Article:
- Swab sampling of the conjunctiva (when symptoms appear). The swab should be passed gently over the conjunctiva. It should be remembered that swabs with maintenance medium are required here.

- Joint fluid samples. These are to be collected with a sterile needle, introducing the samples in Venojet tubes.


Antibiotic treatment is scantly effective, due to the appearance of resistance, the difficulties involved in securing sufficiently high drug concentrations in those places where the pathogen is found, and the fact that Mycoplasmas lack a wall and are therefore insensitive to antibiotics that act at this level (e.g., the penicillins). In fact, the administration of antibiotics can actually worsen the situation, since by eliminating other pathogens the spread of Mycoplasmas is facilitated. In any case, treatment in the form of macrolides and quinolones appears to be the indicated approach.

As we have already mentioned, the best measure is to ensure adequate control of the animals introduced to the herd. However, when the herd is already chronically ill, an alternative approach is required.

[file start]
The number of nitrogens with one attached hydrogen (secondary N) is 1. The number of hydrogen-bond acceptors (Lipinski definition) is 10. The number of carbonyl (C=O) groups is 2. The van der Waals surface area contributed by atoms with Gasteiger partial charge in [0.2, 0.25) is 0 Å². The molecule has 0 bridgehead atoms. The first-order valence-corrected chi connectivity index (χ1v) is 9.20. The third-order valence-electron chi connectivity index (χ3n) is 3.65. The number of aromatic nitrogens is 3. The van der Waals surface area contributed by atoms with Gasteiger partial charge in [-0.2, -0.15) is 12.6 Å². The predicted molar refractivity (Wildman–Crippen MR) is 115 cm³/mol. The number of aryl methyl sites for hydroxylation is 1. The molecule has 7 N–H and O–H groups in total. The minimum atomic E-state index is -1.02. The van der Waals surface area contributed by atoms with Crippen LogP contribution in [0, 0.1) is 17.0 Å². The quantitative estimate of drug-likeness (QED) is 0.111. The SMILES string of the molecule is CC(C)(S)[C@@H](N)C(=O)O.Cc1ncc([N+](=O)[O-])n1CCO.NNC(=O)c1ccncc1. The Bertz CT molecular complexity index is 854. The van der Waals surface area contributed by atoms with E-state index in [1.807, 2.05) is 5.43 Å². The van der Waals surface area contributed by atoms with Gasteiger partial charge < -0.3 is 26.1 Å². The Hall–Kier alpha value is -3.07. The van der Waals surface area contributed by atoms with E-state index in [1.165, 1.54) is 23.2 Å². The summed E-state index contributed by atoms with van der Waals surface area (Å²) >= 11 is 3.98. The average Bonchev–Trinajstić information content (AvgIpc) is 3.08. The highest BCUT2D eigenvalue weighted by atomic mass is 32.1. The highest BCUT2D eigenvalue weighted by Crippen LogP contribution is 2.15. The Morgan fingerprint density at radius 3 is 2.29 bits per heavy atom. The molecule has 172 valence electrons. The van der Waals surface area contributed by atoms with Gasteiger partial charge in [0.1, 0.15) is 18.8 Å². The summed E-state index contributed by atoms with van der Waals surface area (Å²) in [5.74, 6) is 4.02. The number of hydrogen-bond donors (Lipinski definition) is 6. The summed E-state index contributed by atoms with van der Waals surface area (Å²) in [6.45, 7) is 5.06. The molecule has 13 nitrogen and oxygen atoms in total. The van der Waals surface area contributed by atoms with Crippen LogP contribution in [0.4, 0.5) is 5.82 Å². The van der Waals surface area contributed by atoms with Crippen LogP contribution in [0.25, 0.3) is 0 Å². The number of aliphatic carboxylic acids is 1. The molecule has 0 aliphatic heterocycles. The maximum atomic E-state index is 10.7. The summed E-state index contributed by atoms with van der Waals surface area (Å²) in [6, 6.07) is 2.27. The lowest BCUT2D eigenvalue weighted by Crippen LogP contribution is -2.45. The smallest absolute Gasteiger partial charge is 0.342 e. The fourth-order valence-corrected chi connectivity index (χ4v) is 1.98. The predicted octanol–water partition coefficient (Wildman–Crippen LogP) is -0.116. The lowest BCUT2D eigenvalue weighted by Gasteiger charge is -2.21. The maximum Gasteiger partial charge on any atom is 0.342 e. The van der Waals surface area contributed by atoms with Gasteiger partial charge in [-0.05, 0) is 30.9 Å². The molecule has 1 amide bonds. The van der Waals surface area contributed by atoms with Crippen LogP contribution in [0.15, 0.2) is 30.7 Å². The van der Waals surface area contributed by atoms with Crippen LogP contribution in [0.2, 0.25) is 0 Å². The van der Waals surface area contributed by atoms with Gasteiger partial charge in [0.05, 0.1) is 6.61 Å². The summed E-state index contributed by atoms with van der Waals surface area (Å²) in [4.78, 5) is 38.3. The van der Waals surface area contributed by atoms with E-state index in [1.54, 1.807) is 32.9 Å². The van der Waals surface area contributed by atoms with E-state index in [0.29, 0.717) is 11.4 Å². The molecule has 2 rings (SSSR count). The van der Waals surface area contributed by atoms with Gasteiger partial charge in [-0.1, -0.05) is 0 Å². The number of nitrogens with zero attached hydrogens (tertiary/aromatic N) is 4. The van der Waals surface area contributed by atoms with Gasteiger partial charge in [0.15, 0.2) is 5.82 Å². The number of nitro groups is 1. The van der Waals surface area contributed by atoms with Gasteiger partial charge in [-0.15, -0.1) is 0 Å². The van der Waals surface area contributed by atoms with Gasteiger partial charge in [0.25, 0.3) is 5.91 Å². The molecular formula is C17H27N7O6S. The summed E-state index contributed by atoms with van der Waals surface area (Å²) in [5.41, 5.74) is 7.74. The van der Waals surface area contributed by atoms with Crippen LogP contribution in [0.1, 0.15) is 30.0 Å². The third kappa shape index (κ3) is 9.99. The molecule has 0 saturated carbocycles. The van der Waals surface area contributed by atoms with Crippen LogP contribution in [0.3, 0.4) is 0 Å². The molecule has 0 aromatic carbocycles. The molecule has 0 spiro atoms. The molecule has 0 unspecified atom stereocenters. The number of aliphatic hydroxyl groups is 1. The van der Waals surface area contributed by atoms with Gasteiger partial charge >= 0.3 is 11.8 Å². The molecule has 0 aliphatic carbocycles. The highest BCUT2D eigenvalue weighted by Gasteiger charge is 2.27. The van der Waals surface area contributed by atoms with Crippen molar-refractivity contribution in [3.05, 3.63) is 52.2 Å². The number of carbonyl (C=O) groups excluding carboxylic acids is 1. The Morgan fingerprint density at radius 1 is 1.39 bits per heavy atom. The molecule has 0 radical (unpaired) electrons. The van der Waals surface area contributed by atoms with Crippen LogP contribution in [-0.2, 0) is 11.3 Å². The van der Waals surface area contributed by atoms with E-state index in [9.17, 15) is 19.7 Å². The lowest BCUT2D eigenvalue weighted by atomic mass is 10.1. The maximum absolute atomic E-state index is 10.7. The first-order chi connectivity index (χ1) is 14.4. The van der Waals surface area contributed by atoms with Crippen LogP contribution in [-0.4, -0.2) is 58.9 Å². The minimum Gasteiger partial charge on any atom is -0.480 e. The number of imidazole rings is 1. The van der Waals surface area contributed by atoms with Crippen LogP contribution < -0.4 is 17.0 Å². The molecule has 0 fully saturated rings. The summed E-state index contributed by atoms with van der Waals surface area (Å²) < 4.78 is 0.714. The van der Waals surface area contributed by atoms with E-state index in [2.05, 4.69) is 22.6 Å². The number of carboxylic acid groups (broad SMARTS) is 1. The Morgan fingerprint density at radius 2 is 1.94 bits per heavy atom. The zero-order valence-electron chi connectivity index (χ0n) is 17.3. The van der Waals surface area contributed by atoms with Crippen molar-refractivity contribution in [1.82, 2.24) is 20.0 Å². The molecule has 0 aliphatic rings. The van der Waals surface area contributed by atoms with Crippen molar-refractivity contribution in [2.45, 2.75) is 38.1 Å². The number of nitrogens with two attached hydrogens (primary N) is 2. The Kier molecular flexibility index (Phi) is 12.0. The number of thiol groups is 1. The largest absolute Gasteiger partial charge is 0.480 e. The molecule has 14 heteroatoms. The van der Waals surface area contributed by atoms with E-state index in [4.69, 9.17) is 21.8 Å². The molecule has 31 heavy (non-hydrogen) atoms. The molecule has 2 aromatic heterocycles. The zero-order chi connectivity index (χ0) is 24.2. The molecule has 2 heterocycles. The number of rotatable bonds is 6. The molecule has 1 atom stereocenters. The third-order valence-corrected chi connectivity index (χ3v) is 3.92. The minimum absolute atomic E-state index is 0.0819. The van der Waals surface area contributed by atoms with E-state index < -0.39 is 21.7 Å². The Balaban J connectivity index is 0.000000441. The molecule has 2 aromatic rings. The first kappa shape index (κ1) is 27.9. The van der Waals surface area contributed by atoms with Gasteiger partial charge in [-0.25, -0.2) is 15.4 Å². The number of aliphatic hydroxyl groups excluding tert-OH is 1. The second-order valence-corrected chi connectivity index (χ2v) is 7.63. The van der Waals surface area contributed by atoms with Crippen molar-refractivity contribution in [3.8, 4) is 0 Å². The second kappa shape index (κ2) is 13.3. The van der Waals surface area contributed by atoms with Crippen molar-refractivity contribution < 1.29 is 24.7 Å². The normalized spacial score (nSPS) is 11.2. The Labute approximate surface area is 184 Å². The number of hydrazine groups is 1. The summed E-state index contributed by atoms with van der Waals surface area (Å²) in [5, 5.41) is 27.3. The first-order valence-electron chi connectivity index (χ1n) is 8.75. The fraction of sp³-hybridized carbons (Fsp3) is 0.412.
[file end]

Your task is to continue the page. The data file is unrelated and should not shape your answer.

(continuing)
Control of Mycoplasmas:

- Minimize vertical transmission by using artificial colostrum. In this sense, artificial or pasteurized colostrum limits infection by Mycoplasmas, Maedi Visna CAE, Coxiella, etc. Artificial lactation in turn reduces the problems posed by ecthyma and even Staphylococci.

- As far as possible, the sharing of pastures or common spaces with other herds should be avoided.

- Maximum milking hygiene is recommended to avoid horizontal contagion.

- To our knowledge, no intramammary agent has been developed to date capable of offering efficacy against Mycoplasmas. Consequently, intramammary drying can be complemented with intramuscular therapy using some product of established activity against Mycoplasmas. Some veterinarians even advocate the substitution of intramammary drying with intramuscular treatment. For several reasons, it is important to avoid the appearance of complications due to fungal species as a result of poor manipulation in drying, thereby contributing to reduce the costs and facilitate the application of treatment. In fact, intramammary treatments can be obviated in animals without subclinical mastitis at the time of drying.